Case update: TCC weighs in on suspensions and securities
In Multiplex Construction Europe Limited -v- R&F One (UK) Limited , the Technology and Construction Court (TCC) considered a contractor’s right to suspend works in circumstances where a contractually agreed payment bond was not provided.
To start with, some background on how this issue came before the TCC:
– Multiplex (the contractor) and R&F One (the employer) entered a building contract in 2017 – the building contract included a clause requiring the employer to provide a payment bond for £15 million as security for the contractor by a specific date.
– The employer failed to provide the payment bond by the date stipulated under the contract, so the Contractor applied for summary judgement.
– The parties entered a settlement agreement before the hearing, again with the stipulation that the employer would provide the payment bond by a new date. The contractor would also be entitled to suspend works if the employer failed to do so.
– Once again, the deadline passed, and the contractor suspended works.
Interestingly, the employer had paid £15 million into court rather than providing a payment bond, as part of separate settlement enforcement proceedings. When the contractor suspended works, the employer argued that this was a wrongful breach of contract. As their argument went: while no payment bond had been provided, the contractor was now secured to the same sum of £15 million. Surely, in those circumstances, it was capricious of it to suspend works?
No, said the TCC judge, and held that the contractor was entitled to suspend the works. The core purpose of the payment bond in the agreed form was to:
– Preserve the contractor’s cash flow throughout the lifespan of the project; and
– Give the contractor immediate access to the monies following a demand under the contract.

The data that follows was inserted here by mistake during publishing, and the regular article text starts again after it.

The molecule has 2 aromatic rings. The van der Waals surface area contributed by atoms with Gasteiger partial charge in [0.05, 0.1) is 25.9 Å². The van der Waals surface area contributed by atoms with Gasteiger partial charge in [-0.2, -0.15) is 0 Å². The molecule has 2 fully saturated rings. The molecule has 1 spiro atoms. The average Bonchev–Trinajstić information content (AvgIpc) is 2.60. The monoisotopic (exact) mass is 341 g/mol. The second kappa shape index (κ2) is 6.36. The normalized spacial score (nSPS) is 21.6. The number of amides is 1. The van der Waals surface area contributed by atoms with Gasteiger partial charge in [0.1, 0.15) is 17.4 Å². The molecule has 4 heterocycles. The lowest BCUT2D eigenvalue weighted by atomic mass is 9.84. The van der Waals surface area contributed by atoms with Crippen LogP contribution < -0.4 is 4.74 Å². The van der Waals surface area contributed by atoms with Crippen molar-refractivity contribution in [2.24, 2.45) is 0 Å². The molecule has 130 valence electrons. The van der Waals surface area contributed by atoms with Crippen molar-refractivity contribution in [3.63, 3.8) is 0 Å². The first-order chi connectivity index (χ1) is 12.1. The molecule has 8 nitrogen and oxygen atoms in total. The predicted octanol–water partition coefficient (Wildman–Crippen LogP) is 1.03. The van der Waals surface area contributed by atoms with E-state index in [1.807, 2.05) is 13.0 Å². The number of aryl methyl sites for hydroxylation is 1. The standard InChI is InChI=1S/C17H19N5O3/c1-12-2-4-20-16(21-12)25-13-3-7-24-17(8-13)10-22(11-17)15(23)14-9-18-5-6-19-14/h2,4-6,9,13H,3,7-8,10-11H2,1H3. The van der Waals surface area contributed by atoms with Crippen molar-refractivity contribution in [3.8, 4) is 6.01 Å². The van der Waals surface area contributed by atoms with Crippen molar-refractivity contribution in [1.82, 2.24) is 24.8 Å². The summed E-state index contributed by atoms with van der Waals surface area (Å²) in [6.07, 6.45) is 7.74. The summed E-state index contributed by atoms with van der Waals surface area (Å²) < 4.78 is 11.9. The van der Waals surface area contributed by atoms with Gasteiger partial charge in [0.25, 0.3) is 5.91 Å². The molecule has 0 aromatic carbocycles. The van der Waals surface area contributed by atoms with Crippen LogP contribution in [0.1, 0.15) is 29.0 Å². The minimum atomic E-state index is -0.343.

Counter to this purpose, the payment into court would remain the employer’s property. If the employer were to become insolvent, the monies would not be immediately available to the contractor, who would join the order of priority as a secured creditor only. This did not give the contractor the same level of security. The judge also drew attention to the fact that the employer was a shell company with a history of late/non-payment.
Key points to take away
Security can be a hugely important part of the contractual relationship between the parties to a building contract, especially when contracting with: (i) financially uncertain companies (ii) shell companies, or (iii) where the scale of the project means non-performance by the other party creates a cash flow issue.
As this case shows, the courts are likely to look closely at what the parties have agreed in writing and are unlikely to entertain efforts to ‘water down’ security.
Greenwoods GRM can assist with working effective security into your building contracts. To find out more, get in touch our Construction team.
This update is for general purposes and guidance only and does not constitute legal or professional advice. You should seek legal advice before relying on its content. This update relates to the prevailing circumstances at the date of its original publication and may not have been updated to reflect subsequent developments. If you have general queries about our updates, please email: email@example.com